This is a weekly post that highlights resources from other counselors that I have found helpful. The counselors may be from the biblical counseling, Christian psychology, integration, or secular counseling traditions. By linking to a post, I am not giving it my full endorsement, I am merely indicating that I believe it made a unique contribution or raised an important subject for consideration.
Counseling Ministries: A Legal Checkup by Richard Hammar
Counseling ministries can provide an excellent and needed service and represent a point of contact with the community. However, there are a number of important legal concerns that should be considered by any church that offers such services, or that is considering doing so in the future. The more important concerns are summarized in this article.
- If you enjoyed this article, you might also like What Changes for a Church when Counseling Becomes Formal?
When Violence Touches a Child’s Life by Julie Lowe
The threat of danger impacts our children on a regular basis. Tragic school shootings, violent crimes and the like all incite an array of heartache and anxiety. Even when the threat is not at our front door, it is booming from media outlets into our homes. The likelihood that your child is impacted is high. Regardless of where you live or how stable your family life is, the lives of kids and teens are being touched by violence to some degree and we must help them make sense of it.
- If you benefited from this article, you might also like 5 Ways to Establish an Environment of Safety in Which to Address PTSD.
Love God, Love People: An Athletic Primer by Joe Keller
If we are simply looking to guild biblical principles over our worldly commitments to competitive athletics, the integrity of the athlete will never withstand the crucible of competition. However, if we reframe the context of competition through our reordered love, not only can Christians compete at the highest level, but competition can become a distinctly biblical expression of our worship in a context that can easily extend worship to something other than God. Here are a few considerations for reflection.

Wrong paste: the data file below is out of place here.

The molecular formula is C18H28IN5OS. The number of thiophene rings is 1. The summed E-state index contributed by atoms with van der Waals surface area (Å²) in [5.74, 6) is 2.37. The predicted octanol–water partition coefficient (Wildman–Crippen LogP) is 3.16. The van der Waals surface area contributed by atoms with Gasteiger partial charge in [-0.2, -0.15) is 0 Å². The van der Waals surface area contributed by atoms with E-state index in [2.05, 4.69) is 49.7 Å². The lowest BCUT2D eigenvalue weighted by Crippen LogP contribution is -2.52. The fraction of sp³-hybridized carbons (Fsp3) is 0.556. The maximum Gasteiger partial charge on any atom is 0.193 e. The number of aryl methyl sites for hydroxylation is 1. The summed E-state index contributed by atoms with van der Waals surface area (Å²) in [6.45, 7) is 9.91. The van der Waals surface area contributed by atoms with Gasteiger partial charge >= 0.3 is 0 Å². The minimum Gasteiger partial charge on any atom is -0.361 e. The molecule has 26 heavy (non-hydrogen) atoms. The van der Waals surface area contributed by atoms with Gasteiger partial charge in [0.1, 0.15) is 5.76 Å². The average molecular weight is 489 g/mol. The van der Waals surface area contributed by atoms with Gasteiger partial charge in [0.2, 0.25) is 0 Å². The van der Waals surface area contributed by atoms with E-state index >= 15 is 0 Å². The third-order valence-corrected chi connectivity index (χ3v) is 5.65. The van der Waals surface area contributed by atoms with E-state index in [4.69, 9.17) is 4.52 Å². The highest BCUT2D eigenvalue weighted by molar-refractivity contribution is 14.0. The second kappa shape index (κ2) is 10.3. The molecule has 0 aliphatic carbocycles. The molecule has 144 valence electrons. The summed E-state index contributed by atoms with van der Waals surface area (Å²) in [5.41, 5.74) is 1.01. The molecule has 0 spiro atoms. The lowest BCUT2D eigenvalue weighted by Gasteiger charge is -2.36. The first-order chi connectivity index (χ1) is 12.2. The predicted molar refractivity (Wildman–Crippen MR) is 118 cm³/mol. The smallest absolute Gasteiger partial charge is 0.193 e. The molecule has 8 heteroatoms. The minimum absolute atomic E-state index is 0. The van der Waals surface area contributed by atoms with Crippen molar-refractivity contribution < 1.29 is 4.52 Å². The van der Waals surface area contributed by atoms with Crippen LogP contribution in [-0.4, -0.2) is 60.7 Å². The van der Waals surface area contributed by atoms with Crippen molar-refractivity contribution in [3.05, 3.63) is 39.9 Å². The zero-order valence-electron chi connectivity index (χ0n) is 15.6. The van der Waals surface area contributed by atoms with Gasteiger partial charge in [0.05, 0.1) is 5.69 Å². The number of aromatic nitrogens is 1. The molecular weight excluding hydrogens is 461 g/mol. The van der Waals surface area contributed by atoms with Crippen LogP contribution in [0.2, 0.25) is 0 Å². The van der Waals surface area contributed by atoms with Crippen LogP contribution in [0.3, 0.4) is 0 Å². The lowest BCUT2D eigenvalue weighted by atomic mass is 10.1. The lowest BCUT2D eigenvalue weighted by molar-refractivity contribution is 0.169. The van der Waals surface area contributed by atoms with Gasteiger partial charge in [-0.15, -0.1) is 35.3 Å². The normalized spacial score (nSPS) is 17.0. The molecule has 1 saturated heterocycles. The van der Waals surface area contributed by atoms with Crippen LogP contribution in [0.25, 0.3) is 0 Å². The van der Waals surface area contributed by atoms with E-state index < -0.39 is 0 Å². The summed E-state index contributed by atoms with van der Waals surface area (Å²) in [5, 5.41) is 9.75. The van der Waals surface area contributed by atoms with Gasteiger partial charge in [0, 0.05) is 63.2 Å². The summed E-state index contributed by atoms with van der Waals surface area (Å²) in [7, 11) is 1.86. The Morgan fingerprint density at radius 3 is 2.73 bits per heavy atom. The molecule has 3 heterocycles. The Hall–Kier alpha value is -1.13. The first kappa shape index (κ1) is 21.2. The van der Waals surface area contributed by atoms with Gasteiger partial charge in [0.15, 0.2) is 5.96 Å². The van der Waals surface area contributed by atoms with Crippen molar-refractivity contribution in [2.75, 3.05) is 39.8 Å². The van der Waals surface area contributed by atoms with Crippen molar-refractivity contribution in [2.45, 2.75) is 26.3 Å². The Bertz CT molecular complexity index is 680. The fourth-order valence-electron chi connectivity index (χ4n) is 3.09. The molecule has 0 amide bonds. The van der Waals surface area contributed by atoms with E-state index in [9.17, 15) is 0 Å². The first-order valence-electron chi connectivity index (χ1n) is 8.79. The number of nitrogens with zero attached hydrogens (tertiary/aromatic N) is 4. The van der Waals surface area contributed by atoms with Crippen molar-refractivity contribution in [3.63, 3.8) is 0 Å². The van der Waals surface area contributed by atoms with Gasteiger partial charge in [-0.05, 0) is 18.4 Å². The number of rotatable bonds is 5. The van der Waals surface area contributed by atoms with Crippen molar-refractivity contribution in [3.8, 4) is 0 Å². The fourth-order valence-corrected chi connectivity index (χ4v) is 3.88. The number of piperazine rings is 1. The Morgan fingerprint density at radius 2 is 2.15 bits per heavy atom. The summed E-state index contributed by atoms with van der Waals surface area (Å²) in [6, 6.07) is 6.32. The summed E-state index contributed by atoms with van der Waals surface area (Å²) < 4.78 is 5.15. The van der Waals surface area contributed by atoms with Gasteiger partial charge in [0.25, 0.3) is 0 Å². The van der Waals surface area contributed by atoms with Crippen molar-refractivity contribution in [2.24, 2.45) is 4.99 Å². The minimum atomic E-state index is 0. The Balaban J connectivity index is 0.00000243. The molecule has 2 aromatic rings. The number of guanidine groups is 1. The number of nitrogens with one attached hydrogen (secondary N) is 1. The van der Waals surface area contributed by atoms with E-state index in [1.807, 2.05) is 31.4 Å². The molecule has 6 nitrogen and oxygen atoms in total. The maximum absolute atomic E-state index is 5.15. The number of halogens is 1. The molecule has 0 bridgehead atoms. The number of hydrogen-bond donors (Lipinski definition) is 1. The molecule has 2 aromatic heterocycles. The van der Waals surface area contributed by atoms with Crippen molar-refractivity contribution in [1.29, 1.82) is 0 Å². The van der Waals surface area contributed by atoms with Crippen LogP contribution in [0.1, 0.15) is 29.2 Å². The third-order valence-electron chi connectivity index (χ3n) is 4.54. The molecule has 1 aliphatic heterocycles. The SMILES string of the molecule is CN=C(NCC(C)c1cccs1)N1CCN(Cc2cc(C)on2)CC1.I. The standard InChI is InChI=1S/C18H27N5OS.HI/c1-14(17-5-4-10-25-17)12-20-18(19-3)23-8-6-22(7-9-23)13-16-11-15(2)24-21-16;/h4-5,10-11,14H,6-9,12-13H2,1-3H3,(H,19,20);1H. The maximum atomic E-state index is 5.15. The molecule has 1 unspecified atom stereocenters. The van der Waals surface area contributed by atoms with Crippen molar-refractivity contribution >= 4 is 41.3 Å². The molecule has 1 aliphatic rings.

- In my own attempts at using athletics as part of discipling and maturing my two sons, here is reflection 7 Lessons from Running a Half Marathon with my Youngest Son.
What Are the Differences Between Psychology Specialties? by Mylea Charvat
It is time to end the confusion. I have found that in both casual and business settings, it is common for questions to arise about the differences between neuroscientists, neurologists, neuropsychologists, psychologists, and psychiatrists. For those not intimately familiar with the psychology and medical fields, these terms may seem interchangeable. In reality, they each have their own distinct purpose.
- For further clarification on mental health roles, consider this article 5 Types of Mental Health Professionals: Title, Education, and Purpose.
What I’m Reading
Addiction and Virtue: Beyond the Models of Disease and Choice by Kent Dunnington. What is the nature of addiction? Neither of the two dominant models (disease or choice) adequately accounts for the experience of those who are addicted or of those who are seeking to help them.
In this interdisciplinary work, Kent Dunnington brings the neglected resources of philosophical and theological analysis to bear on the problem of addiction. Drawing on the insights of Aristotle and Thomas Aquinas, he formulates an alternative to the usual reductionistic models. Going further, Dunnington maintains that addiction is not just a problem facing individuals. Its pervasiveness sheds prophetic light on our cultural moment. Moving beyond issues of individual treatment, this groundbreaking study also outlines significant implications for ministry within the local church context.
Tweets of the Week
My kids don’t owe me in the morning if they keep me up half the night. They’re not emotionally indebted to me for the inconvenience of meeting their needs.
Shout out to all the parents out there struggling to keep this front of mind & daily crucifying their own selfishness.
— Tyler Wigg-Stevenson (@TylerWS) October 24, 2018
The struggles you face are not the truest thing about you.
The trauma you’ve lived is not the truest thing about you.
The work still to be done in your life is not the truest thing about you.
Your identity as deeply, and fully loved, is the truest thing about you. #beloved
— Aundi Kolber, Therapist+Writer 🎃 (@aundikolber) October 25, 2018
Dating couples usully focus on the evidences of grace in each other & overlook the evidences of the Fall. Married couples usually do the reverse
— Jedidiah Coppenger (@jedcoppenger) October 25, 2018
On the Lighter Side
Because, “A joyful heart is good medicine, but a crushed spirit dries up the bones,” Proverbs 17:22.